On the left-side page were two photos of a serious young woman who was looking at the camera. She was fully dressed (unlike many of the women in the album), wearing Middle Eastern clothing. Oddly, while her hips and everything above them were in focus, her legs were out of focus. Uncle Warren had captioned her photos with the puzzling words, “Fatima, who changed my life. June 3, 1943.”
Immediately below these photos, and their strange caption, were these words that had been written in 1943: “I will die on May 7, 2010, a Friday.”
What the hell is going on? I wondered.
The rest of that first photo album, and all of the second, were naked women posing for the camera, and Uncle Warren getting sex.
But now the women were gorgeous (by Forties and Fifties standards), and the sex was outrageous. Uncle Warren was getting plenty of blowjobs now, from breathtaking beauties, but now he also was involved in bunches of threesomes.
Uncle Warren had a photo of himself in 1944, appearing onstage at a Victory Bond rally in Hollywood with a blonde actress (whose name you might know), and appearing with a line of brunette chorus girls; Uncle Warren’s next photo showed this same blonde naked, cocksucking my uncle, while a brunette dancer ate the blonde out.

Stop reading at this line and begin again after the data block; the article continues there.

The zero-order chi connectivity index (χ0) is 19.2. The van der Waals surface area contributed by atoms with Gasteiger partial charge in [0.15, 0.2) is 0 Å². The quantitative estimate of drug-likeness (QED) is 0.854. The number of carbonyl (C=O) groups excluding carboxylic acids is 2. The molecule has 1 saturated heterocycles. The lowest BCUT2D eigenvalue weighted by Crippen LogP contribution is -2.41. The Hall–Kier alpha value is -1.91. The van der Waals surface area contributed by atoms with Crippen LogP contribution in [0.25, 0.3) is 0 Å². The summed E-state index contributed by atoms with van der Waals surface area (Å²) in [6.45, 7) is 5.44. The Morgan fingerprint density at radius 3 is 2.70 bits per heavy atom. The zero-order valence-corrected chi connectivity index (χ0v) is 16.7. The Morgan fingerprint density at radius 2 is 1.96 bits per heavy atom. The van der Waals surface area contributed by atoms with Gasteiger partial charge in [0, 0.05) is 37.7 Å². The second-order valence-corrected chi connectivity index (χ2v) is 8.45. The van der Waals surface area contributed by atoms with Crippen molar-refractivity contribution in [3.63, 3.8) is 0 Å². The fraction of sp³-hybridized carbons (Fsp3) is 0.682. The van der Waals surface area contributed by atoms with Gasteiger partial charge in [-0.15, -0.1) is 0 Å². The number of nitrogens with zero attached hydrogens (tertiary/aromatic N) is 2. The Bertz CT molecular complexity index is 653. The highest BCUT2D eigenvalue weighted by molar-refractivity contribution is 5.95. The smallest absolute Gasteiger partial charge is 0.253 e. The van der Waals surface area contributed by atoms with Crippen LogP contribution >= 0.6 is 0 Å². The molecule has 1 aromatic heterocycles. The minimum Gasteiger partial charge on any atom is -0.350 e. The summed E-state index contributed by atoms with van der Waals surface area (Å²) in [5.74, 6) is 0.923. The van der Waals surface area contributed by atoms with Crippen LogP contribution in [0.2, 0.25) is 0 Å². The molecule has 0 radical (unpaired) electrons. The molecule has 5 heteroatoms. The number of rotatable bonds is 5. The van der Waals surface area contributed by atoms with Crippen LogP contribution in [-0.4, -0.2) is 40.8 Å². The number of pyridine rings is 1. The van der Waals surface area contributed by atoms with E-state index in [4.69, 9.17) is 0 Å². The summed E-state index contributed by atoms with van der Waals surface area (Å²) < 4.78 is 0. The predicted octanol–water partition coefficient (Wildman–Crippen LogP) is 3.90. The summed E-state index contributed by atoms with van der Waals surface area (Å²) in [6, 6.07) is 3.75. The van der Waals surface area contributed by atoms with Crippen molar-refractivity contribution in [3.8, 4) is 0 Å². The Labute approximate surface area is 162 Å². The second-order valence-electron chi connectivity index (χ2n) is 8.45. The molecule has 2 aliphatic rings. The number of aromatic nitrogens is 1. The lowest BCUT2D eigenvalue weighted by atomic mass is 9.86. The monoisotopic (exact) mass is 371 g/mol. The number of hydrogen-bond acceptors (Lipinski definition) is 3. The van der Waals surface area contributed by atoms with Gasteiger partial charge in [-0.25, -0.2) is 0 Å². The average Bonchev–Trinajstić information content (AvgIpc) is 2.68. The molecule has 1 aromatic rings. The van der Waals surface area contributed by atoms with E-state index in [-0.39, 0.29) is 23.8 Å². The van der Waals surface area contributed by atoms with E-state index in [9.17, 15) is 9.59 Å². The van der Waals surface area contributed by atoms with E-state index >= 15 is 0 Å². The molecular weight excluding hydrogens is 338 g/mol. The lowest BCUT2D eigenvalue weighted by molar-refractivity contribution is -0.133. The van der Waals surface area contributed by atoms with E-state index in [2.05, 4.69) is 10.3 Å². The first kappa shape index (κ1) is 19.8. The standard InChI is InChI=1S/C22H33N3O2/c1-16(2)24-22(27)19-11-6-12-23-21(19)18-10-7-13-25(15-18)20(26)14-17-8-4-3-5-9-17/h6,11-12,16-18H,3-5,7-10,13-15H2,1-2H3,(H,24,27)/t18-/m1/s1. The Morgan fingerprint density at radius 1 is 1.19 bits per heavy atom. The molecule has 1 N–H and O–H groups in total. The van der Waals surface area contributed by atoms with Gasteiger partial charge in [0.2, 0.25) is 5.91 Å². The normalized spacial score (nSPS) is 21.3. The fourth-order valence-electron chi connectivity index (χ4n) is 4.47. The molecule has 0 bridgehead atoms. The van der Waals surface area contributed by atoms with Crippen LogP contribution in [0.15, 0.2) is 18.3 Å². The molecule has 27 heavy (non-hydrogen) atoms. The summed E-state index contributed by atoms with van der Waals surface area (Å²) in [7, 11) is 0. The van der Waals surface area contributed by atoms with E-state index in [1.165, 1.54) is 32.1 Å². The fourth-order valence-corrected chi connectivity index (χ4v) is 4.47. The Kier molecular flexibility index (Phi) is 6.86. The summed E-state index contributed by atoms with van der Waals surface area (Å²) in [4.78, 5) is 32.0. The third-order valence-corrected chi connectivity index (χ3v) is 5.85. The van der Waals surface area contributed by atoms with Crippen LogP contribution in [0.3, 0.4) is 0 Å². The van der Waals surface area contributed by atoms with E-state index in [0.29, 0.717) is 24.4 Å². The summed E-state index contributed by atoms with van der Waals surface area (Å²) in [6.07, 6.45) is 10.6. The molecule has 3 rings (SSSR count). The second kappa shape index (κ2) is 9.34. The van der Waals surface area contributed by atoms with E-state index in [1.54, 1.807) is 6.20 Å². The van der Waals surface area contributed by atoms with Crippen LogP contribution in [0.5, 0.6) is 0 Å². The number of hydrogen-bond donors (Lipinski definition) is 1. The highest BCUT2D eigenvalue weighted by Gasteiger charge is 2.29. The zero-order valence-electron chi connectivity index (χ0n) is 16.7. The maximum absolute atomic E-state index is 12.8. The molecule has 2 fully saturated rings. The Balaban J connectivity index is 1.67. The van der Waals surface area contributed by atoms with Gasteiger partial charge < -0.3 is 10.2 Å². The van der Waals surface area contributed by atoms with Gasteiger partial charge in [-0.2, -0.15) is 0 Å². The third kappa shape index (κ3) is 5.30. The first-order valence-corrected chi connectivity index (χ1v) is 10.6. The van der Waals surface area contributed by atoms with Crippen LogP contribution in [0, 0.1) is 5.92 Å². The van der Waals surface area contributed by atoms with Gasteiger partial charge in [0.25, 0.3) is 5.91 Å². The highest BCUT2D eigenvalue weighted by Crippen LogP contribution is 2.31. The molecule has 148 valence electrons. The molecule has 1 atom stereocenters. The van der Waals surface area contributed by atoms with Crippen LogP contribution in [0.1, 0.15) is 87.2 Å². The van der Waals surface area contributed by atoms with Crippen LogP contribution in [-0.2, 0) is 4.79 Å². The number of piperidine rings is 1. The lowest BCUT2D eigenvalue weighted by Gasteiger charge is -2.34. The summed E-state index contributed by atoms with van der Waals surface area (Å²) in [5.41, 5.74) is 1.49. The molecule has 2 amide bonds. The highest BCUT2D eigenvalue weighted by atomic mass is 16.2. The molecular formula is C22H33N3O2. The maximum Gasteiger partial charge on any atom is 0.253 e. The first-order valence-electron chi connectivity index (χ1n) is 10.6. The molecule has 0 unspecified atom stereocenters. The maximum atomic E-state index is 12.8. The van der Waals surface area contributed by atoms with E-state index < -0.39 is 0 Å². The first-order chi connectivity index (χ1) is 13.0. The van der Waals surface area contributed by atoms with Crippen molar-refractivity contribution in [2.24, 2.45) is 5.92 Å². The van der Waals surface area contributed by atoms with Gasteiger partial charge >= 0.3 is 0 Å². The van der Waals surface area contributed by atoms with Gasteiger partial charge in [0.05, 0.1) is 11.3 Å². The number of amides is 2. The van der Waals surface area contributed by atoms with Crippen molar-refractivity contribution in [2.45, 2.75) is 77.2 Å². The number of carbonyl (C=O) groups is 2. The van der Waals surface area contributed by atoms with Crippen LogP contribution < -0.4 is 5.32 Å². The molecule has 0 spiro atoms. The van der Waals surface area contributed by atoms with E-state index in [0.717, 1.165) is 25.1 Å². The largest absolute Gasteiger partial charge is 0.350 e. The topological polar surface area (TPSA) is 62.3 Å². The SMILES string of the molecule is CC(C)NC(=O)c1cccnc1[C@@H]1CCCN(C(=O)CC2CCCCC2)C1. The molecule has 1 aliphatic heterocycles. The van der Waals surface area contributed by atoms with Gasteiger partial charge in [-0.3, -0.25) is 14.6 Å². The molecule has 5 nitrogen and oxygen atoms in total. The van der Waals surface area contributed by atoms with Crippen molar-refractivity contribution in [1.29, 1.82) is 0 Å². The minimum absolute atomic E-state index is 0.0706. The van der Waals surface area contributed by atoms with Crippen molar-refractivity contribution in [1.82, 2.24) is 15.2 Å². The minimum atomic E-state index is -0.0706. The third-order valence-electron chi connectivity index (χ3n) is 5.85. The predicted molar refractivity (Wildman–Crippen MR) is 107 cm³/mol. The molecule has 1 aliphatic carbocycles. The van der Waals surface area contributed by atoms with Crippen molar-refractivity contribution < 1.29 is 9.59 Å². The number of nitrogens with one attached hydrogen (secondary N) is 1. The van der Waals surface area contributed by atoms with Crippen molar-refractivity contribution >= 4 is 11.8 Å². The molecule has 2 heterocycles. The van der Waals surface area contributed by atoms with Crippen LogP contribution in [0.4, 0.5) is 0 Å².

I looked at every photo in both albums. It didn’t help; I couldn’t figure out how what I was seeing in the photos, had happened. How had Uncle Warren suddenly become a sex god? Who was this Fatima, and what had happened between her and Uncle Warren? I couldn’t begin to guess.
So this was my “inheritance”: two pornographic yet puzzling photo albums, and a souvenir-stall “Aladdin’s lamp.” I couldn’t imagine anyone wanting to buy pornographic 1940s photos, so…
My only hope of gaining any money from my “windfall” was through the lamp. Which in turn meant: I needed to polish this sorry excuse for a lamp before I could hope to sell it.
I drove to the store, bought some brass polish, came home, and reassigned my rattiest pair of briefs to brass-polish duty. I dipped the cloth in the brass polish, and rubbed everything against the right side of the lamp. The result?
The lamp shook in my hand as if a frantic rat were trapped inside of it. Then green smoke came out of the lamp’s spout—lots and lots of green smoke.